Seven Things Every Married Couple Needs to Learn to Say

by Greg S. Baker, Christian Examiner Contributor |

Communication is the bedrock of marriage. Every couple should learn to say these seven powerful phrases in their marriage.

Learn to Say, "I Love You!"

This seems to be a given, but it is not said enough in today's marriages. You may indeed love your mate, but say it anyway. Say it every day. Say it several times a day. Don't be like the fellow who responded to his wife's query if he loved her by saying, "I told you I loved you when I married you. If I ever change my mind, I'll let you know." Don't do that.

Learn to Say, "Let's Talk!"

This is very essential. Communication is the key to any relationship. If you don't talk, you'll struggle to assure your spouse. People believe that if there is something in your heart, then it'll come out through your mouth. If you really care, say you do. Talk about things. Work out your differences. Talk. Words, backed up with our actions, bring the most security to someone else. Words or actions without the other just fosters doubt.

Learn to Say, "I Need You!"

Never say, "I don't need you." A marriage is about needing each other. It is about being greater than the sum of our parts. To not need your spouse is a problem. But more than simply needing each other, learn to say it to each other.

My wife and I are part of a whole. I honestly don't know what I'd do without her. But feeling this way is not as important as telling her that I need her. There is great security that comes from knowing that you're needed, that you aren't superfluous.

Learn To Say, "I Admire You."

Men have a need to be admired as one would admire a hero. Women need to be admired as one would admire beauty or something very precious. Maybe you haven't figured it out by now ladies, but your husband has an ego. He loves it when you stroke that ego. He loves to be thought of as capable, strong, the "knight in shining armor," if you will.

And women need their husbands to admire their beauty, personality, and general presence. Both men and women like to be admired for their capability as well. In all cases, it is clear; we need our spouse to admire us.

Learn to Say, "Thank You!"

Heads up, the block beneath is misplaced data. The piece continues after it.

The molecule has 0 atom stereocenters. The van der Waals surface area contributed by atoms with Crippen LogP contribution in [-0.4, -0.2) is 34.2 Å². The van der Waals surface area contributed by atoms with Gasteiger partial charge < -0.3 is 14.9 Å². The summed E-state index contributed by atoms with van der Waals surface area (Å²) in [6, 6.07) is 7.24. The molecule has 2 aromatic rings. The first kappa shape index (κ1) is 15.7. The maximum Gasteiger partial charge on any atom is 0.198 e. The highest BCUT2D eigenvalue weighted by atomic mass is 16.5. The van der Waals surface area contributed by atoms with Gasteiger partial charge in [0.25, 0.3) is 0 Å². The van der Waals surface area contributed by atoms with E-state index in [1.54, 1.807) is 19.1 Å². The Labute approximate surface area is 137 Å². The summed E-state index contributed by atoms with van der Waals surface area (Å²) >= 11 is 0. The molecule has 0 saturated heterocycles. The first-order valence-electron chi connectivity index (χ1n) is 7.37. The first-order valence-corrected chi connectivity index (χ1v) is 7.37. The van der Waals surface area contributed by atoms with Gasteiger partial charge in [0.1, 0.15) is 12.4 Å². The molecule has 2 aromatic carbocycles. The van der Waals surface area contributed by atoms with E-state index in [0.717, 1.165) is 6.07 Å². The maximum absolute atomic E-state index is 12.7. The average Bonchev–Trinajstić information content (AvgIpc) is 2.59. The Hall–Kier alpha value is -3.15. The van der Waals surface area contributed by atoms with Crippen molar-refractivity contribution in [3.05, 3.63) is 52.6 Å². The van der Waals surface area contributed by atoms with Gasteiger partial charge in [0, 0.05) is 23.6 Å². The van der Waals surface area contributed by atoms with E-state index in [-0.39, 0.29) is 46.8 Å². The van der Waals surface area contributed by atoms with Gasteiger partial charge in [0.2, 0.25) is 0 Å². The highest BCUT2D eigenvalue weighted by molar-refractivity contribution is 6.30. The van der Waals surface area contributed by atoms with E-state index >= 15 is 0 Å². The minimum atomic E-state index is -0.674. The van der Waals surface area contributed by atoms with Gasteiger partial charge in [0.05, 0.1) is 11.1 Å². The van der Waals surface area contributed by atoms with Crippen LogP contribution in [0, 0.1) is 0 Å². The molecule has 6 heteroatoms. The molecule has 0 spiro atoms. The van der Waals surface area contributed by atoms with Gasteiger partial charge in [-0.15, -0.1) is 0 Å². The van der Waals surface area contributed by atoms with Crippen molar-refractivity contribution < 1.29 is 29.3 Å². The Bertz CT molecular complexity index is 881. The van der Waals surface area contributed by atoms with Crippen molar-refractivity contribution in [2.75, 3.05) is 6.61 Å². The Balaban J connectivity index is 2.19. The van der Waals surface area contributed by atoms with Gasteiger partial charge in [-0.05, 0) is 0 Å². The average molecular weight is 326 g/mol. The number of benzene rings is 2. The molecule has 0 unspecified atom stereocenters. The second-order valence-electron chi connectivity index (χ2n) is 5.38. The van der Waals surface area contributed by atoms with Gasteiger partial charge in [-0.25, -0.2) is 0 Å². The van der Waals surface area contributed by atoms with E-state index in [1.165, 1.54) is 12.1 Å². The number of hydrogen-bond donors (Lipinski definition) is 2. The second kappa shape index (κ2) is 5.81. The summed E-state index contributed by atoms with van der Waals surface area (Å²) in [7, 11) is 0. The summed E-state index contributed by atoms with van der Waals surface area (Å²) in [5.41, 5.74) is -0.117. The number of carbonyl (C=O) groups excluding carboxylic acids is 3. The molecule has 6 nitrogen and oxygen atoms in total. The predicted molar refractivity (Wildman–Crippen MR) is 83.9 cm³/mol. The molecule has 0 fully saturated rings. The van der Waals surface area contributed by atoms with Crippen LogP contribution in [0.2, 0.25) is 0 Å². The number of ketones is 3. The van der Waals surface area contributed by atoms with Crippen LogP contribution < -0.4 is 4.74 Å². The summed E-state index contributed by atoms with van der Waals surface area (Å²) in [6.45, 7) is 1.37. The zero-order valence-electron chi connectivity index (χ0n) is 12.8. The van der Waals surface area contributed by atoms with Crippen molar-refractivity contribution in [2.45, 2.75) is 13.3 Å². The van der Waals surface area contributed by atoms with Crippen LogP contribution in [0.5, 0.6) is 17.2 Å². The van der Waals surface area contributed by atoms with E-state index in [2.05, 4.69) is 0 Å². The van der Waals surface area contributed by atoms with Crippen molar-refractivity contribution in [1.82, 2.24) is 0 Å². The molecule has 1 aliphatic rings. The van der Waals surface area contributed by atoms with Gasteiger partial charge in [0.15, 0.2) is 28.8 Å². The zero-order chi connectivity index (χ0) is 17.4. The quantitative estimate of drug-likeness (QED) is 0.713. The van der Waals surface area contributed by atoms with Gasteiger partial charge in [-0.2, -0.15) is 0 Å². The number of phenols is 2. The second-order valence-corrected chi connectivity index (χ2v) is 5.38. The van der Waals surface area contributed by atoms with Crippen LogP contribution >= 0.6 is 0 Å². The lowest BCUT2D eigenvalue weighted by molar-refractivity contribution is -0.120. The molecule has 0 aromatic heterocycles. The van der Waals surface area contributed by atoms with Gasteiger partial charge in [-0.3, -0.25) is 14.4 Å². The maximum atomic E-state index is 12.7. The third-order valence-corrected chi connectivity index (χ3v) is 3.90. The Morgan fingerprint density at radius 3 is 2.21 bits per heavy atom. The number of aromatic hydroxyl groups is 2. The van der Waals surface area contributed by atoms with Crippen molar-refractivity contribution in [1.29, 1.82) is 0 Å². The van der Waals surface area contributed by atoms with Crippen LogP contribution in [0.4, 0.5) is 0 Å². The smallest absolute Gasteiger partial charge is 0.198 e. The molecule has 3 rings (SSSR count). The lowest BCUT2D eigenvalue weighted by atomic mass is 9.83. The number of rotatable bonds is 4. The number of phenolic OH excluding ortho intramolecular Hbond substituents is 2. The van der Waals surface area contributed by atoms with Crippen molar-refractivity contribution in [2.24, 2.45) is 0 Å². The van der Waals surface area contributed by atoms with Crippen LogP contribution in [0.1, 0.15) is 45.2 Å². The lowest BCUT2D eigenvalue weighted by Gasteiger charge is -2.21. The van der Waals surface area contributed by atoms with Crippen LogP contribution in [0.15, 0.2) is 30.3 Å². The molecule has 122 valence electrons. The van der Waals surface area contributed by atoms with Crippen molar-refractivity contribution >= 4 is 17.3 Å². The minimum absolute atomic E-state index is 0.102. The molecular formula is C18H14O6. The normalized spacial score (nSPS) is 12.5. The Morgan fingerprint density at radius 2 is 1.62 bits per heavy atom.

Everyone likes to know that their efforts were appreciated. When someone does something for you say, "Thank you." Don't take what your wife or husband does for granted. If the husband goes to work each day, don't just take that effort for granted. If your wife works, takes care of the kids, fixes meals, whatever she does, don't take it for granted. Say, "Thank you."

Gratitude and appreciation go a long way to strengthen any marriage.

Learn to Say, "Please."

Saying "Please" shows respect. Everyone needs to feel a measure of respect. When someone asks instead of demands, it shows respect for the individual as well as the individual's time and feelings. Respect is best shown through the words you say. They demonstrate recognition of the other person. Your spouse will be much more willing to help and do things for you if he or she feels respected by you.

Learn to Say, "I'm Sorry."

Every husband has hurt his wife. Every wife has hurt her husband. Learn to say, "I'm sorry." Not in a flippant, arrogant manner, but with sincerity and honesty. There are too few apologies in marriages. Mostly, when we mess up or hurt someone we don't apologize, we just pretend it didn't happen. But that sends the wrong message.

When you don't apologize, you indicate that you don't care. Trust me, that is not a message you want to send unless you want more conflict. Even if you don't feel that you were in the wrong, apologizing for your part in the problem will go a long way. Learn to say these seven things to each other and they will help build your marriage.

–Greg S. Baker pastored a church for thirteen years. He now works as the single's pastor at a local church while writing books to help expand the Kingdom of God within the kingdom of man. His books cover topics that include Christian living, manhood, and the end times. He also writes Christian fiction, believing that fiction is a major avenue for sharing the truth of God's Word. To learn more about Greg and his work, visit